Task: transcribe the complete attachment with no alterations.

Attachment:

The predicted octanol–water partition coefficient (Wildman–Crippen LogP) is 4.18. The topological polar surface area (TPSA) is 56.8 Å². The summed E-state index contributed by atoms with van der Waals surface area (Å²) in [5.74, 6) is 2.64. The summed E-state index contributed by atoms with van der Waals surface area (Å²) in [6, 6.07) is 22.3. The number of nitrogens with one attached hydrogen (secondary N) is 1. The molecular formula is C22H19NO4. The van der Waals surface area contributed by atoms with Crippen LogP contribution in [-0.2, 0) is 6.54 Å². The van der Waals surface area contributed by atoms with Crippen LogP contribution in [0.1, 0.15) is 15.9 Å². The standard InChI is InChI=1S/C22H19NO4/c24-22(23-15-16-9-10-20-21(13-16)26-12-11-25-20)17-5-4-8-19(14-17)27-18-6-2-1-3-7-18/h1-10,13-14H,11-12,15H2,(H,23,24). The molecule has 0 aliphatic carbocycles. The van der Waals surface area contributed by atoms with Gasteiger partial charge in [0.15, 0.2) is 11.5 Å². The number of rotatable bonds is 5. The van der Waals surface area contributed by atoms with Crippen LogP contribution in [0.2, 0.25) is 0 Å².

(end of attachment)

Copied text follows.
The predicted octanol–water partition coefficient (Wildman–Crippen LogP) is 4.18. The topological polar surface area (TPSA) is 56.8 Å². The summed E-state index contributed by atoms with van der Waals surface area (Å²) in [5.74, 6) is 2.64. The summed E-state index contributed by atoms with van der Waals surface area (Å²) in [6, 6.07) is 22.3. The number of nitrogens with one attached hydrogen (secondary N) is 1. The molecular formula is C22H19NO4. The van der Waals surface area contributed by atoms with Crippen LogP contribution in [-0.2, 0) is 6.54 Å². The van der Waals surface area contributed by atoms with Crippen LogP contribution in [0.1, 0.15) is 15.9 Å². The standard InChI is InChI=1S/C22H19NO4/c24-22(23-15-16-9-10-20-21(13-16)26-12-11-25-20)17-5-4-8-19(14-17)27-18-6-2-1-3-7-18/h1-10,13-14H,11-12,15H2,(H,23,24). The molecule has 0 aliphatic carbocycles. The van der Waals surface area contributed by atoms with Gasteiger partial charge in [0.15, 0.2) is 11.5 Å². The number of rotatable bonds is 5. The van der Waals surface area contributed by atoms with Crippen LogP contribution in [0.2, 0.25) is 0 Å².